As I go I think about something I read once, about a certain kind of ant — a stink ant that lives on the floor of the West African rain forest. This ant goes about its ant business on the ground in an unremarkable way. It does not know the curious and bizarre fate nature has in store for it. For in this forest there is a particular type of arboreal fungus that flourishes at the top of the great forest trees. At certain times this fungus releases its millions of spores into the air. They blow here and there, driven by the softest breezes, eventually coming to rest somewhere on the ground. Some of these spores fall, by the law of averages, onto animals and reptiles and some on crawling insects. They are quite harmless except for one species: our stink ant. This one minute fungus spore falls on the stink ant and is absorbed into its ant system. It drives the ant mad. Remember the stink ant’s habitat is the ground, but the lethal poison of the fungus spore engenders in it the sudden desire to climb. So the stink ant, for the first and last time in its life, leaves the ground and begins to ascend. It climbs up and up, higher and higher, until it can climb no more. There, at the very top of the tree, it sinks its mandibles into the ultimate twig — fast, immovable — and abruptly dies. Inside the dead ant the fungus peacefully grows, nourished by ant meat, warmed by the sunlight at the top of the tree. The ant is consumed and a new fungus is born.

Sometimes I look back on my life and I feel like a maddened stink ant driven on by my one random fungus spore. Today, I sense, the time has come to sink my mandibles into the bark at the top of the tree.

* Last Walk finally opened in New York in 1961. It was unpicketed. A few months earlier President Kennedy had crossed an American Legion picket to watch a screening of Spartacus, script by ex — Hollywood Ten Dalton Trumbo. I owe JFK a vote of thanks.

21 John James Todd on the Beach

The sun shines warmly on the beach. The rush and roar of the little Mediterranean breakers is ideally soothing. I abandon the thought of swimming. I sit down in the sun (easy, boy, easy now) and try to relax.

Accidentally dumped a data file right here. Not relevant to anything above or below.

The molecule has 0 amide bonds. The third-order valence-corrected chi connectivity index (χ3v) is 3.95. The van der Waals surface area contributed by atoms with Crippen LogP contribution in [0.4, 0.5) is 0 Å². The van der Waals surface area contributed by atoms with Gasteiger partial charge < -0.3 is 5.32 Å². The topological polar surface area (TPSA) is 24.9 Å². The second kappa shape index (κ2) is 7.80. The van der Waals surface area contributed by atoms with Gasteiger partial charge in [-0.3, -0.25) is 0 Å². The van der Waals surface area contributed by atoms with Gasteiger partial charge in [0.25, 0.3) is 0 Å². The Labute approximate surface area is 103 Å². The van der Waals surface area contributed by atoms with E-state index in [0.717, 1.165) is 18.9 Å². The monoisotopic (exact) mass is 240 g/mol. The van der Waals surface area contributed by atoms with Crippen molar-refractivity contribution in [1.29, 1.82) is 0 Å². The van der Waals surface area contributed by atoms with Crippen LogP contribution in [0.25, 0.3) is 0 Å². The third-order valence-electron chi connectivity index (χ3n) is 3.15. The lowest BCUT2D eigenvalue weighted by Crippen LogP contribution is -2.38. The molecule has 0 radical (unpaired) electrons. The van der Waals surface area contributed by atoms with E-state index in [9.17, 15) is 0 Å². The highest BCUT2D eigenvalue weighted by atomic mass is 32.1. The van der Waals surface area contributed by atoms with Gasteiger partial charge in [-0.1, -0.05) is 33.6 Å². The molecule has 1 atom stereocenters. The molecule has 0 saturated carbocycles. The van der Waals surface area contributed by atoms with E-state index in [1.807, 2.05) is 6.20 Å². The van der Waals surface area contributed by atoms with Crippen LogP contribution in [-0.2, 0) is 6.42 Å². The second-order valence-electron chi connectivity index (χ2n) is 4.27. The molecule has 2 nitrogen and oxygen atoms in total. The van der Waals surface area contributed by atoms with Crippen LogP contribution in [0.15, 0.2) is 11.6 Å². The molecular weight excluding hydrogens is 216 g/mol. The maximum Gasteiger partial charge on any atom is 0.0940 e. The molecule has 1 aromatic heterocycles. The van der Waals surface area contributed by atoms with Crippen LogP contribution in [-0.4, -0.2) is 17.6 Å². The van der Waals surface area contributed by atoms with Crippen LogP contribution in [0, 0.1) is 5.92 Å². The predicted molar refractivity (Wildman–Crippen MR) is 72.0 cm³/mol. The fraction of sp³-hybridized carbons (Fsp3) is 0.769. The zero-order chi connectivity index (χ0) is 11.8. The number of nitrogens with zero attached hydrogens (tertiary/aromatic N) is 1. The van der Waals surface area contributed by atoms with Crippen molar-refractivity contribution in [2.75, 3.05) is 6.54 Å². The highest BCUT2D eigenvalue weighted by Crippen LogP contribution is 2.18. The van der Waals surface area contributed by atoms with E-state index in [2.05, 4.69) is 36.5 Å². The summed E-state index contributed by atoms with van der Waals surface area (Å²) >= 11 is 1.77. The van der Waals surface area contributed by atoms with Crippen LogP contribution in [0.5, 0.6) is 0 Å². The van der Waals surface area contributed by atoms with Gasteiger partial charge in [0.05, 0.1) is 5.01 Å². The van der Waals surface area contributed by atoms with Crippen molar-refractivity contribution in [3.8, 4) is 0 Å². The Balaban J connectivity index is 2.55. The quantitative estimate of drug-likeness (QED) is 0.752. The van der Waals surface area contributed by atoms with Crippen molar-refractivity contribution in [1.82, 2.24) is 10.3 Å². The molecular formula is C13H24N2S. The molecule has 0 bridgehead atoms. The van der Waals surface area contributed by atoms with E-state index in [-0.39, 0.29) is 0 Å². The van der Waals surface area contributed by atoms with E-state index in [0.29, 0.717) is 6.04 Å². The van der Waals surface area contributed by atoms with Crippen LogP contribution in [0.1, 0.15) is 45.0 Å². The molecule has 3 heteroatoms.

Hamish died last week of throat cancer. Mercifully swiftly. I forgot to tell you — in fact I chose not to; it might have spoiled this story. His solicitor wrote to me, saying that Hamish’s last wishes were that I should be sent some papers he had written on prime-number theory and an unfinished monograph on Werner Heisenberg’s Uncertainty Principle and Kurt Gödel’s Incompleteness Theorem. Poor Hamish, I suppose he went a little mad before he died. It can happen easily, I know. I walk up and down the beach and shed a few tears for him. Hamish and his quantum mechanics. Hamish and his maths. I had been recalcitrant material for him; he had been trying to make me “see” things clearly for decades — since we were at school together — and I had blundered along, heedless, saying yes and at once forgetting.

I look back at my life, my threescore years and ten, and think, yes, I would like there to be an underlying order to these seven decades of reality. I would like some sense, some meaning. But if I understand Hamish correctly, everything has changed, this century. The search for “truth” can never be the same. Science, which used to attempt to enumerate all the cogs in the Great Machine, has abandoned that endeavor now. Life at its basic level, the quantum physicists tell us, is deeply paradoxical and fundamentally uncertain. There are no hidden variables, there is no secret agenda for the universe.…

I stop, sniff and look out to sea. This is a mite depressing. Poor old Hamish. God, they’re all dead or dying now. Karl-Heinz, my father, Oonagh, Donald Verulam, Faye, Mungo … on and on. Or lost. Sonia and my children. I haven’t seen them for decades. They stopped writing, steadily. I stopped replying, steadily. Then I used to fantasize that one of them would be curious about me and come and seek me out. Emmeline perhaps … a lean serious girl, I imagined, with a distinct look of my mother. She would have grown suspicious of her mother’s crabbed antipaternal propaganda, unhappy with the name Devize, determined to see the truth for herself, to attempt her own reconciliation.… But why should she? Why should Vincent fill the role I wishfully assigned to him? If only Hereford … Well, it’s pointless now. My loss lingers, a haunting, hurtful regret. But I’m replete with “if onlys.” We’re stuck fast in this being-human game. First prize: mortality. I kick a faded plastic container. It rattles dryly on the pebbles. Like bones.… At least it’s cooler now. Perhaps I could attempt the climb back up.